The lake itself, the villages around it, and the vibrant Chichicastenango market, which is like an explosion of colors, make this area an absolute must if you are exploring Guatemala. You can’t miss it!

Crossing it by boat is falling in love with its landscapes. It’s advisable to stay overnight in one of the villages around it. It has its charm and a lot of magic!

*Note: If you prefer to book an online excursion around Lake Atitlán and/or Chichicastenango from Antigua in Spanish with free cancellation, click here. And from Panajachel, click here

Many people take a day trip from Antigua, but I recommend at least spending one night at the lake. It has its charm and a lot of magic

Another option that can be very interesting is to take a tour with Gray Line Guatemala, they organize the transportation, and you can use the morning to explore the market. In the afternoon, you can visit the lake, spend the night there, and the next day explore various villages around. I definitely recommend it if you prefer not to do everything on your own!

Guatemala San Juan

San Juan La Laguna

San Juan La Laguna is known for its artists. You can see it in the number of painting shops there, which bring color to its streets.

Building a new facade in front of the old one without tearing it down is truly surprising. Now, the church has two facades, one superimposed on the other, a unique blend of architectural past and present. Definitely a place worth visiting to appreciate this peculiarity!

Santiago Atitlán

The second stop of the day was Santiago Atitlán. Undoubtedly, the highlight for me was the view of the lake with the San Pedro volcano in front. Both from an improvised viewpoint and from the pier.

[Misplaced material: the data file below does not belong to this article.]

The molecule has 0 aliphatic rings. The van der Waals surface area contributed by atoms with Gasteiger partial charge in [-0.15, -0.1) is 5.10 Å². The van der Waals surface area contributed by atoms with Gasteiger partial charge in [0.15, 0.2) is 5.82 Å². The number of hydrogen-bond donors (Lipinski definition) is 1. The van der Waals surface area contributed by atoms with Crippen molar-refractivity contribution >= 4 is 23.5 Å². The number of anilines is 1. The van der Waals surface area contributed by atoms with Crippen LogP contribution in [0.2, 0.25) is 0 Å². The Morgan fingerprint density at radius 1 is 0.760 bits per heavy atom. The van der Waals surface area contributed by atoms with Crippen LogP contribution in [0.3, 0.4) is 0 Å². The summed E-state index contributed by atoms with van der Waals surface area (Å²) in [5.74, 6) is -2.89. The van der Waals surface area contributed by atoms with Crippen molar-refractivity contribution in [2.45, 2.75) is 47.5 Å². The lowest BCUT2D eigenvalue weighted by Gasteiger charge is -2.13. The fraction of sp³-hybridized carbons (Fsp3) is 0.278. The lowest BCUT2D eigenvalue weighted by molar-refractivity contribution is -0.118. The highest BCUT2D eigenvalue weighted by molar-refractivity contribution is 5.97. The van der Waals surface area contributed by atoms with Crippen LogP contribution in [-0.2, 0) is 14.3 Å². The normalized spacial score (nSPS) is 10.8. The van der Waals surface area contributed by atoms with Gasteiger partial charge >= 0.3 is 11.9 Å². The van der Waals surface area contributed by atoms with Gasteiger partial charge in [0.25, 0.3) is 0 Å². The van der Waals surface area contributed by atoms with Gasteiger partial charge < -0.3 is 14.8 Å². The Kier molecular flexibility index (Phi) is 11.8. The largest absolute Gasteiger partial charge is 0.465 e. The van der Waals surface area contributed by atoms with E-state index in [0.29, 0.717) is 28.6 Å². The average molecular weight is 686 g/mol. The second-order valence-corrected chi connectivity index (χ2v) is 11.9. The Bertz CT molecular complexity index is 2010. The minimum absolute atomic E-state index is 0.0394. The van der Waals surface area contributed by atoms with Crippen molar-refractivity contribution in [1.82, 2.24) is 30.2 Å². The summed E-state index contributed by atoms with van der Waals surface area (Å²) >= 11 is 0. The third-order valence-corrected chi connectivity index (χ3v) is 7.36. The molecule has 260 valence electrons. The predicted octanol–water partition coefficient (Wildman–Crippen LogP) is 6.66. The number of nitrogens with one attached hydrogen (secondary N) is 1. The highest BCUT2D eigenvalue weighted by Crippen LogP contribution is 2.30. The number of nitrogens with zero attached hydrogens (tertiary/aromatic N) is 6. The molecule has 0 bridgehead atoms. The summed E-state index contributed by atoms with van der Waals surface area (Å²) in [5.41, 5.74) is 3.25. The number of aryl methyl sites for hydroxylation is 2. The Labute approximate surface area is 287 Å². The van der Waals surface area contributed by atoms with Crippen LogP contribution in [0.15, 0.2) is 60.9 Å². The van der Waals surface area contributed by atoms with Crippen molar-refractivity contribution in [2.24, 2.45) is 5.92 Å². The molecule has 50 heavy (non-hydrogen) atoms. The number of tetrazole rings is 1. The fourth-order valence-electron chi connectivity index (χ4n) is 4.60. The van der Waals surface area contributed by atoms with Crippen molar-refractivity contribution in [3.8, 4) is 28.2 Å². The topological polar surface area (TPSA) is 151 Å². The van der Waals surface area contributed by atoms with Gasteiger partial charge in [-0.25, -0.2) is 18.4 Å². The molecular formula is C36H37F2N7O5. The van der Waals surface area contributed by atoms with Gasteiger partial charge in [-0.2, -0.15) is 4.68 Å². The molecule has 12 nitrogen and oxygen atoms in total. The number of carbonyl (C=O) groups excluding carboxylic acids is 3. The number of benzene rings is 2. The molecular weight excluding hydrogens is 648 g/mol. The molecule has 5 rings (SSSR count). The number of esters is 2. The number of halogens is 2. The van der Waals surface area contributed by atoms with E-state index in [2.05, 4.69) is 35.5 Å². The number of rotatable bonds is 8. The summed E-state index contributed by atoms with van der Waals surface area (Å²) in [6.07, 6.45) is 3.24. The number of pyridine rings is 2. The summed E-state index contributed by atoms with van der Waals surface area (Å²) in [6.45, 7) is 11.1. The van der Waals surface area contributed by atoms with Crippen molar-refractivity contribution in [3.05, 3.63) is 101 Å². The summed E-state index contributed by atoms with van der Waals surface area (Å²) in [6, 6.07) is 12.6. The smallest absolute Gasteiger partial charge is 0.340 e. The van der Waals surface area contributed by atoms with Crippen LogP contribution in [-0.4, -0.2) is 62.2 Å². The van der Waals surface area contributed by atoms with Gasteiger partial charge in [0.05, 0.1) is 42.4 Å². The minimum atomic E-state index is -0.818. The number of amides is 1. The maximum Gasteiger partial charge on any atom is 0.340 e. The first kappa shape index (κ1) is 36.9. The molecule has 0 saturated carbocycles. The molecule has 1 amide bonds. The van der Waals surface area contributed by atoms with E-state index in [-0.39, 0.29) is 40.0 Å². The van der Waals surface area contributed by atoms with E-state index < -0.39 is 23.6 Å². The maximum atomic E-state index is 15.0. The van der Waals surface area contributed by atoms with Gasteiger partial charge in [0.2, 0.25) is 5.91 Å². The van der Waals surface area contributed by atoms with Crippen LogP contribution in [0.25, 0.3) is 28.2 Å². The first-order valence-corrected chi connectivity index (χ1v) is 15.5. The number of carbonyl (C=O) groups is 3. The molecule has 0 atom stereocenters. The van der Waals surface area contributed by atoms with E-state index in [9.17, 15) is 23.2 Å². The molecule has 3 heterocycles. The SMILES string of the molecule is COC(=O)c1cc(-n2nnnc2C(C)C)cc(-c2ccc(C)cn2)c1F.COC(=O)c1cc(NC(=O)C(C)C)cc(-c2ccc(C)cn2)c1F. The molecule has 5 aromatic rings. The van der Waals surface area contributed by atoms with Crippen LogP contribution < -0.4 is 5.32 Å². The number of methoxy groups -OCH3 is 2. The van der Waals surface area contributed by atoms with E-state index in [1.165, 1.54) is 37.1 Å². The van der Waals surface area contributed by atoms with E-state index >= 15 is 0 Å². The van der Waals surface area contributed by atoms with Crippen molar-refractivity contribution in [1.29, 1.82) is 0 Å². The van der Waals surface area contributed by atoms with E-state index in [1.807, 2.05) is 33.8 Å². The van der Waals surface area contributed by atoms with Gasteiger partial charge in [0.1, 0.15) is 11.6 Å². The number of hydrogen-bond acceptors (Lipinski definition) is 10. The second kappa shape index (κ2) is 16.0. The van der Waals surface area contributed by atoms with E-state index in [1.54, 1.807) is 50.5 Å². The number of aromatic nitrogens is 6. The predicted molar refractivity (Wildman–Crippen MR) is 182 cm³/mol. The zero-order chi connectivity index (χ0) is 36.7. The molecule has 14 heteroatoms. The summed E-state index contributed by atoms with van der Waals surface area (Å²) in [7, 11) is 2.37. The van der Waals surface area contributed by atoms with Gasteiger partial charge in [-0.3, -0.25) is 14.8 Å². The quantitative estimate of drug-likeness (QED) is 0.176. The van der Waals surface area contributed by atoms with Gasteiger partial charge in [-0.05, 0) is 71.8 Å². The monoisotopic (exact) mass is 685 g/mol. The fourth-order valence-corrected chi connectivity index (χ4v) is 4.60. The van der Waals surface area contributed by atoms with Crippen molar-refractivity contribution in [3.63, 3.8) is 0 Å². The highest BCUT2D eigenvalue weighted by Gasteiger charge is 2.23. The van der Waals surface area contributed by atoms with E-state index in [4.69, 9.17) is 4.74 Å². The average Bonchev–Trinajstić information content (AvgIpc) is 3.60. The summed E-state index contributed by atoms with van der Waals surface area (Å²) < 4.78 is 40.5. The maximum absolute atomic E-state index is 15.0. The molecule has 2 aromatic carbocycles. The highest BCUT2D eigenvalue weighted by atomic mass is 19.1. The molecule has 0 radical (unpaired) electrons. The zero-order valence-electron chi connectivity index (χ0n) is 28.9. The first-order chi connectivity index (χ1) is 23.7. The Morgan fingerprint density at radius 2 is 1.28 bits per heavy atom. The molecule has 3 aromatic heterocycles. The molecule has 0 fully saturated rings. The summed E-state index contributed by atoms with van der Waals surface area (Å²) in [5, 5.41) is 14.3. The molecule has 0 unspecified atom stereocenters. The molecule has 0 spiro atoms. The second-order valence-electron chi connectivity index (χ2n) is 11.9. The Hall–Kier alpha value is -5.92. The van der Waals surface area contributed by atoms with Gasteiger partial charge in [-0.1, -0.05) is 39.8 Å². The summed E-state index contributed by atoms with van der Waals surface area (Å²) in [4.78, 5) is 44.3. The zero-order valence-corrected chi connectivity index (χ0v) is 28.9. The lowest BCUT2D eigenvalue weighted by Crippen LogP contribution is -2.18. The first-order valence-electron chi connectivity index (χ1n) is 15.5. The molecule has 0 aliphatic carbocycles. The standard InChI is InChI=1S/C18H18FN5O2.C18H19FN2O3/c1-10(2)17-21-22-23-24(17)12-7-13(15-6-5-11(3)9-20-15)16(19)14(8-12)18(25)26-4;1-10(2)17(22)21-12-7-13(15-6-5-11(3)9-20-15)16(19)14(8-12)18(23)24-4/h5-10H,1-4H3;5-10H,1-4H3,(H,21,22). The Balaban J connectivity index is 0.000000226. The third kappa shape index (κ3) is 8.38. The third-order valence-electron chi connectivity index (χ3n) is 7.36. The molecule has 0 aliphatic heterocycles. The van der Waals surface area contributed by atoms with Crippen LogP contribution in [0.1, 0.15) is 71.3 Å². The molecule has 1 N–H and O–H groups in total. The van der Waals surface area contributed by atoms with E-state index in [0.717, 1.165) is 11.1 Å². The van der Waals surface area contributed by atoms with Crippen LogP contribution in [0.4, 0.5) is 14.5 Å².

In the main square, you’ll find the Church of Santiago Apóstol, which gives the town its name. As a curiosity, it has 18 steps in reference to the Mayan calendar, and inside, the blend of various religions is palpable, such as the Catholic faith and this very Spanish sculpture.

It’s fascinating to discover the diverse expressions of religiosity in different cultures. In Guatemala, they have their own religion descended from the Mayans, and one of the venerated saints is Maximon.

If you approach one of these altars, where both believers and non-believers make offerings, money, cigarettes, and alcohol are the main elements. The experience can seem somewhat surreal.

You can also wander through the streets and eat in the town. There, the tuk-tuk is the typical vehicle for moving around its streets.

San juan Guatemala

Panajachel

Panajachel, the most developed town on the shores of Lake Atitlán, turned out to be a pleasant surprise. Panajachel offers a wide gastronomic offer and impressive views of the lake. It was the perfect place to immerse myself in the beauty of the surroundings while enjoying local hospitality.

7-day Itinerary in Guatemala

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Remember to check the availability of flights and other means of transportation, as well as plan travel times between different destinations to adjust the itinerary according to your preferences and needs.